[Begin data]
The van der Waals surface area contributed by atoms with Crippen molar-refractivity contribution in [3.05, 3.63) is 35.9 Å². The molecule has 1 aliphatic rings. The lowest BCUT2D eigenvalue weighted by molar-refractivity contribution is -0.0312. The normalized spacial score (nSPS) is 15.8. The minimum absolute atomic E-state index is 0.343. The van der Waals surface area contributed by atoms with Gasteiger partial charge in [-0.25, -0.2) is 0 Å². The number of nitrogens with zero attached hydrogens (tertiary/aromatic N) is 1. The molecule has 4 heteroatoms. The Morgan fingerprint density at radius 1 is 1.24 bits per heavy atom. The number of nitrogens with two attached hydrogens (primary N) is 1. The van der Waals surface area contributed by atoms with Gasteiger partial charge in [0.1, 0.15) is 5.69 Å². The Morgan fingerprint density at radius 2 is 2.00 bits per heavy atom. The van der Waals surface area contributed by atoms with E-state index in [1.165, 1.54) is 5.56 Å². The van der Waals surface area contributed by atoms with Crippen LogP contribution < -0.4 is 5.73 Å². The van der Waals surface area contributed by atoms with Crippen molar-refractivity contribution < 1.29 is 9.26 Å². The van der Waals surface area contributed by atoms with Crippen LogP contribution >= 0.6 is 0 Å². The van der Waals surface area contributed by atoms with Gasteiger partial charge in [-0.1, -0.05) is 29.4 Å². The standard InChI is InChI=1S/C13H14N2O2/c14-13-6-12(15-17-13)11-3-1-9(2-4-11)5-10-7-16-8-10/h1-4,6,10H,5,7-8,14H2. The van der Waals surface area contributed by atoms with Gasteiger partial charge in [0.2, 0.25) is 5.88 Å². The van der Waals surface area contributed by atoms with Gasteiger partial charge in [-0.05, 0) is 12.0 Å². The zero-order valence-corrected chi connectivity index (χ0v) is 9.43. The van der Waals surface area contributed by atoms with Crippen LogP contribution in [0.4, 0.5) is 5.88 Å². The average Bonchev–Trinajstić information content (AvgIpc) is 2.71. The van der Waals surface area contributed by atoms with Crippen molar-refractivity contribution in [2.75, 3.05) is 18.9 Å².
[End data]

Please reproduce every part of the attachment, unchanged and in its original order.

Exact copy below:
The van der Waals surface area contributed by atoms with Crippen molar-refractivity contribution in [3.05, 3.63) is 35.9 Å². The molecule has 1 aliphatic rings. The lowest BCUT2D eigenvalue weighted by molar-refractivity contribution is -0.0312. The normalized spacial score (nSPS) is 15.8. The minimum absolute atomic E-state index is 0.343. The van der Waals surface area contributed by atoms with Gasteiger partial charge in [-0.25, -0.2) is 0 Å². The number of nitrogens with zero attached hydrogens (tertiary/aromatic N) is 1. The molecule has 4 heteroatoms. The Morgan fingerprint density at radius 1 is 1.24 bits per heavy atom. The number of nitrogens with two attached hydrogens (primary N) is 1. The van der Waals surface area contributed by atoms with Gasteiger partial charge in [0.1, 0.15) is 5.69 Å². The Morgan fingerprint density at radius 2 is 2.00 bits per heavy atom. The van der Waals surface area contributed by atoms with E-state index in [1.165, 1.54) is 5.56 Å². The van der Waals surface area contributed by atoms with Crippen LogP contribution < -0.4 is 5.73 Å². The van der Waals surface area contributed by atoms with Crippen molar-refractivity contribution < 1.29 is 9.26 Å². The van der Waals surface area contributed by atoms with Crippen LogP contribution >= 0.6 is 0 Å². The van der Waals surface area contributed by atoms with Gasteiger partial charge in [-0.1, -0.05) is 29.4 Å². The standard InChI is InChI=1S/C13H14N2O2/c14-13-6-12(15-17-13)11-3-1-9(2-4-11)5-10-7-16-8-10/h1-4,6,10H,5,7-8,14H2. The van der Waals surface area contributed by atoms with Gasteiger partial charge in [0.2, 0.25) is 5.88 Å². The van der Waals surface area contributed by atoms with Gasteiger partial charge in [-0.05, 0) is 12.0 Å². The zero-order valence-corrected chi connectivity index (χ0v) is 9.43. The van der Waals surface area contributed by atoms with Crippen LogP contribution in [0.4, 0.5) is 5.88 Å². The average Bonchev–Trinajstić information content (AvgIpc) is 2.71. The van der Waals surface area contributed by atoms with Crippen molar-refractivity contribution in [2.75, 3.05) is 18.9 Å².